Women reported feeling pressure to erase the status difference between them and their staff. So, they helped with nursing tasks, spent extra time making themselves accessible, and put in extra effort to come across as warm and friendly. By leveling the status differences, female surgeons reported success in enlisting cooperation from women at lower levels in the organization, who are crucial to their performance.
But clearly, this status-leveling work feeds burnout: Making overt and demonstrated efforts to appear friendly and secure respect is extra emotional labor. Making oneself more accessible and helping with the support staff’s tasks extends women’s work hours.
The researchers studied doctor-nurse interactions, but they expect similar dynamics between lawyers and paralegals, executives and administrative staff, or between any high-status women who work in men-dominated occupations and rely on the support of staff from women-dominated occupations.
These dynamics are also unique to the interactions between higher-status and lower-status women: Men doctors don’t experience this resistance from women nurses, and neither men nor women doctors get it from male nurses.
Reduce Burnout Gender Gap By Equalizing Support Staff Cooperation
Addressing staff shortages would undoubtedly lessen physician burnout. It could also dramatically reduce burnout among nurses and other health workers who are themselves overworked. And it could produce measurable improvements in patient outcomes.
But if women continue to receive less support from staff – and must put in extra work to benefit from it – the gender burnout gap is here to stay.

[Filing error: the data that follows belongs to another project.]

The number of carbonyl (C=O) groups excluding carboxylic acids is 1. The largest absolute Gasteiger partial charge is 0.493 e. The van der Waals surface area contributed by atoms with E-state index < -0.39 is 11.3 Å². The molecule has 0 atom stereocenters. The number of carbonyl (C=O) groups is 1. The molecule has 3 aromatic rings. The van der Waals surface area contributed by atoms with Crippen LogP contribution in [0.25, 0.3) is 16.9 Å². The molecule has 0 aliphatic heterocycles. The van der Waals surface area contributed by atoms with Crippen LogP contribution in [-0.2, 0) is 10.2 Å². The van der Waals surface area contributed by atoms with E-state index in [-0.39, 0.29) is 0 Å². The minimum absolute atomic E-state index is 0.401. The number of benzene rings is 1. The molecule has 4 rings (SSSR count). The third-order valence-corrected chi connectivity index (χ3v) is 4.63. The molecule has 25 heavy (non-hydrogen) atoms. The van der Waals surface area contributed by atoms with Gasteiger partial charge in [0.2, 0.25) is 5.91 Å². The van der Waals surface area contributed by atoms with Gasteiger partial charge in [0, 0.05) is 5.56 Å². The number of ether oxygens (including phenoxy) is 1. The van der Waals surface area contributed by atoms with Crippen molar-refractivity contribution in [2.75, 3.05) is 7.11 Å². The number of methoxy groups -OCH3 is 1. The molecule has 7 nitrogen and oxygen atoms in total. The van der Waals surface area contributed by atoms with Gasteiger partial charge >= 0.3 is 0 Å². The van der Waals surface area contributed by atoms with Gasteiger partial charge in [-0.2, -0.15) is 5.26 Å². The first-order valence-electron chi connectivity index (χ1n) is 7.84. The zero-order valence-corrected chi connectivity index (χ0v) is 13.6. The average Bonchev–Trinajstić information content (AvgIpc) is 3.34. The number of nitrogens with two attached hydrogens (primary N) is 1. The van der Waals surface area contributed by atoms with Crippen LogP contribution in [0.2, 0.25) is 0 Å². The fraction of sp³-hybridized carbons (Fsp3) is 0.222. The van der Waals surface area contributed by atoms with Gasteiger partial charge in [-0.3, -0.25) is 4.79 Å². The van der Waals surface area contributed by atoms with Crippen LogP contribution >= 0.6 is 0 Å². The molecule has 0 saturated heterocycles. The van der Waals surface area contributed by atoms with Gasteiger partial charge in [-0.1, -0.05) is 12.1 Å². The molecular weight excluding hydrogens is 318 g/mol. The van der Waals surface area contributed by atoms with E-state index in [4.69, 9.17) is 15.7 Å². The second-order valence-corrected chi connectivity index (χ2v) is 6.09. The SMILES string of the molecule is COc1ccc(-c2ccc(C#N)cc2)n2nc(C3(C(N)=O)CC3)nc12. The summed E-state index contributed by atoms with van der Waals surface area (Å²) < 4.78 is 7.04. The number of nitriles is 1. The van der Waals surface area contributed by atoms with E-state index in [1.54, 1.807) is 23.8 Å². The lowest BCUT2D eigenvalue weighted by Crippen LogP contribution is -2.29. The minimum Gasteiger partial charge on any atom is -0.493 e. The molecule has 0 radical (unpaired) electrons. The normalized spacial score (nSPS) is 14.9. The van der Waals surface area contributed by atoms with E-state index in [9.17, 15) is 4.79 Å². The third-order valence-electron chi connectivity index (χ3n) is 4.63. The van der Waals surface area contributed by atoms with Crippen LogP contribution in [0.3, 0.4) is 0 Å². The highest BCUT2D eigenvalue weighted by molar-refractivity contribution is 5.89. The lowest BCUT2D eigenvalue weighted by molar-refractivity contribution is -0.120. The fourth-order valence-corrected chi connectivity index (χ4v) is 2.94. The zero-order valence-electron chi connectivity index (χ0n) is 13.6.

Some steps may help put organizations on the path to better equalize the support women receive when they occupy jobs that are traditionally associated with men:
- Assess the support culture of the work unit, by asking how well men and women feel supported by their staff. Health care leaders need to understand the full scope of the work climate for women physicians and account for it in evaluation and rewarding performance, the researchers say.
- Evaluate whether a different culture altogether – one where workers of all statuses can effectively work together – benefits the organization and its stakeholders. Different organizations have different cultures. Surveys can provide a benchmark against which work units can be compared, progress can be measured.
- Reward units and their administrators for closing the gender gap in the extent and quality of support women and men receive from support staff. Linking rewards with diversity goals is one of the more effective ways of making progress on inclusion.
- Advocate for a more equitable representation in elite jobs: Staff seem to push back less against women and provide them with more equal support in organizations with more women in high status jobs.
Physicians – all healthcare workers, really – could use a lot more support and care, especially given the sacrifices they made to keep us safe during the pandemic.
More broadly, giving women and men an equal share of support could help narrow the burnout gender gap in all of our workplaces and make our organizations more effective.